No one likes lawyers rifling through their underwear drawer.
Laura Pendergest-Holt, the chief investment officer for Stanford Financial Group -- who has been charged along with Allen Stanford himself and number 2 Jim Davis -- is trying to get overturned
a court order that put her assets under the control of a court-appointed receiver.
In an emergency motion, attorneys for Pendergest-Holt wrote that lawyers for the receiver, Ralph Janvey, conducted a raid of her Mississippi home March 2, seizing her family's car, diverting her mail, went through her underwear drawer, and mocked her husband -- telling him he wouldn't be living in the house for long.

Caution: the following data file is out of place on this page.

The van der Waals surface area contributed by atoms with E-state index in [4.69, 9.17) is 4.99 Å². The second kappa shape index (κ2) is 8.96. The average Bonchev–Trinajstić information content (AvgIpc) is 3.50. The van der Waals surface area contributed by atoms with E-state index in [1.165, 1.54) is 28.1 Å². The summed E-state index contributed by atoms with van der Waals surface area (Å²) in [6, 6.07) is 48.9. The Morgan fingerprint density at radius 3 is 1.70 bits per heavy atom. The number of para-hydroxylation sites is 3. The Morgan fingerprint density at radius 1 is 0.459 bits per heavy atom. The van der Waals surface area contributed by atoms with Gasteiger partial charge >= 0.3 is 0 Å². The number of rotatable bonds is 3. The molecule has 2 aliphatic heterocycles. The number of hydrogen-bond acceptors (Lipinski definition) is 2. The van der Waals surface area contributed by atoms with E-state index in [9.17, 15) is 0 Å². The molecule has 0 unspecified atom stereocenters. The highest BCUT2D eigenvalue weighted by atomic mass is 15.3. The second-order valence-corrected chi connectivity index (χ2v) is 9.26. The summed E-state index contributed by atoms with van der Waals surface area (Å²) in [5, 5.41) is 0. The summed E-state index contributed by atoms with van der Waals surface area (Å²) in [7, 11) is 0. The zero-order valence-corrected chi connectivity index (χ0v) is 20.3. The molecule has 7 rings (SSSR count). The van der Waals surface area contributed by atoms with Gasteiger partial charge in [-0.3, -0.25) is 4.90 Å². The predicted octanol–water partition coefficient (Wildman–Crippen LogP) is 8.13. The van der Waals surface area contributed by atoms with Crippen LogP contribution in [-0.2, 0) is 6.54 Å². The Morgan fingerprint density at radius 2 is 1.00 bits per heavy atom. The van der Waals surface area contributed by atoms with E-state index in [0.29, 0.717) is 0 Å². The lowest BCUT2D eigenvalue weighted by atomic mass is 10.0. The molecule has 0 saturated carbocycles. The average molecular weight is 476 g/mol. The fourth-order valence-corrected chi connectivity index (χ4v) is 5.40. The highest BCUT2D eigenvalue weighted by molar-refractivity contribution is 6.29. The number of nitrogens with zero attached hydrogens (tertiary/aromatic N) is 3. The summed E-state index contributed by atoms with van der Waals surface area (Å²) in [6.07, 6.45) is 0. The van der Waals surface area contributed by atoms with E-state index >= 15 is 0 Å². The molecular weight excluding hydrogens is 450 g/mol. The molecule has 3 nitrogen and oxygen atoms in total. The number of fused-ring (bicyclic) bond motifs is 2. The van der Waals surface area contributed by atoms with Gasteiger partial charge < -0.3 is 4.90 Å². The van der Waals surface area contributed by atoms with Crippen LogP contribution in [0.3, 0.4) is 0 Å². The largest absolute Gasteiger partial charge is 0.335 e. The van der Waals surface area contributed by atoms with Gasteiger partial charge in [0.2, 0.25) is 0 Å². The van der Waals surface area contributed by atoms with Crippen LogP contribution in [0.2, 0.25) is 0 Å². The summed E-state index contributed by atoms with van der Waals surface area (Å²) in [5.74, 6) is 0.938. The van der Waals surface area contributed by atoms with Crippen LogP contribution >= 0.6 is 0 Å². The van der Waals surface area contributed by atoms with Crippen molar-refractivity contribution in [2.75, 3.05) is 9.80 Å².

The court filing called the move a "stunning act of bad faith", and asked for the assets to be returned form the control of the receiver. It argued that Pendergest-Holt had agreed to the seizure only before she knew that criminal charges would be filed against her. Now that they have been, the seizure violates her constitutional rights, according to the filing.
The filing says:
In effect, the Receiver's lawyers, in the context of the civil case, have conducted a free-wheeling warrantless search of Ms. Pendergest-Holt's home and have taken Ms. Pendergest-Holt's personal property without due process of law. Because the Receiver's lawyers are duty-bound to cooperate with the SEC, DOJ and FBI under the Receivership Order, the Government will no doubt be the primary beneficiary of the Receiver's unlawful search and seizure of Defendant's property.
Pendergest-Holt was charged by the SEC earlier this month with making misrepresentations to the FBI about, among among things, her knowledge of Stanford's portfolio.